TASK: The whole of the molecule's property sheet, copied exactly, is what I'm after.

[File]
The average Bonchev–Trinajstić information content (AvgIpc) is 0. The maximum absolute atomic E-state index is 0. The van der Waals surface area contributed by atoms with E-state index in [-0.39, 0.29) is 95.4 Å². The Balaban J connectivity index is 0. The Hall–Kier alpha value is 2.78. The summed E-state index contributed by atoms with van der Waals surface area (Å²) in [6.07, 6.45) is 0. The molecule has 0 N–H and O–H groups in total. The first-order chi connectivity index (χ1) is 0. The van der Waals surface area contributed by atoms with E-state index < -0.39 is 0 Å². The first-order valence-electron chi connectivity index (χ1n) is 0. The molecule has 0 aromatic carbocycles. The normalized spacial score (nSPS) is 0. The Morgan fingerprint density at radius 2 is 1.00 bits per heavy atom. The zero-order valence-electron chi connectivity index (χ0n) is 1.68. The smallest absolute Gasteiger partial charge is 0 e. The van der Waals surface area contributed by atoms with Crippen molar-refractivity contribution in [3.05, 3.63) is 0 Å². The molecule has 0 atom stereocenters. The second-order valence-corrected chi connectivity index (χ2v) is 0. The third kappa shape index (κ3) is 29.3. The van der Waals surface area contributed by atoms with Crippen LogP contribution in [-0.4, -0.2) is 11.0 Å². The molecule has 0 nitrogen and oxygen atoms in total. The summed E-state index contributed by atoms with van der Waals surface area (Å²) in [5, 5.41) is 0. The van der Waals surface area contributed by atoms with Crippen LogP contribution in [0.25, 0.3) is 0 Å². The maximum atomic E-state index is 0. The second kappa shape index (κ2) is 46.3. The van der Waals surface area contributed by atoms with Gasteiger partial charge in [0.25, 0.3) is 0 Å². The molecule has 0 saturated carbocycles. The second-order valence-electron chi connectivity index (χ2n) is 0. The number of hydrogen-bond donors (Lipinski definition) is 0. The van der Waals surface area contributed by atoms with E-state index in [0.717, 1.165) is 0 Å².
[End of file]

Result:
The average Bonchev–Trinajstić information content (AvgIpc) is 0. The maximum absolute atomic E-state index is 0. The van der Waals surface area contributed by atoms with E-state index in [-0.39, 0.29) is 95.4 Å². The Balaban J connectivity index is 0. The Hall–Kier alpha value is 2.78. The summed E-state index contributed by atoms with van der Waals surface area (Å²) in [6.07, 6.45) is 0. The molecule has 0 N–H and O–H groups in total. The first-order chi connectivity index (χ1) is 0. The van der Waals surface area contributed by atoms with E-state index < -0.39 is 0 Å². The first-order valence-electron chi connectivity index (χ1n) is 0. The molecule has 0 aromatic carbocycles. The normalized spacial score (nSPS) is 0. The Morgan fingerprint density at radius 2 is 1.00 bits per heavy atom. The zero-order valence-electron chi connectivity index (χ0n) is 1.68. The smallest absolute Gasteiger partial charge is 0 e. The van der Waals surface area contributed by atoms with Crippen molar-refractivity contribution in [3.05, 3.63) is 0 Å². The molecule has 0 atom stereocenters. The second-order valence-corrected chi connectivity index (χ2v) is 0. The third kappa shape index (κ3) is 29.3. The van der Waals surface area contributed by atoms with Crippen LogP contribution in [-0.4, -0.2) is 11.0 Å². The molecule has 0 nitrogen and oxygen atoms in total. The summed E-state index contributed by atoms with van der Waals surface area (Å²) in [5, 5.41) is 0. The van der Waals surface area contributed by atoms with Crippen LogP contribution in [0.25, 0.3) is 0 Å². The maximum atomic E-state index is 0. The second kappa shape index (κ2) is 46.3. The van der Waals surface area contributed by atoms with Gasteiger partial charge in [0.25, 0.3) is 0 Å². The molecule has 0 saturated carbocycles. The second-order valence-electron chi connectivity index (χ2n) is 0. The number of hydrogen-bond donors (Lipinski definition) is 0. The van der Waals surface area contributed by atoms with E-state index in [0.717, 1.165) is 0 Å².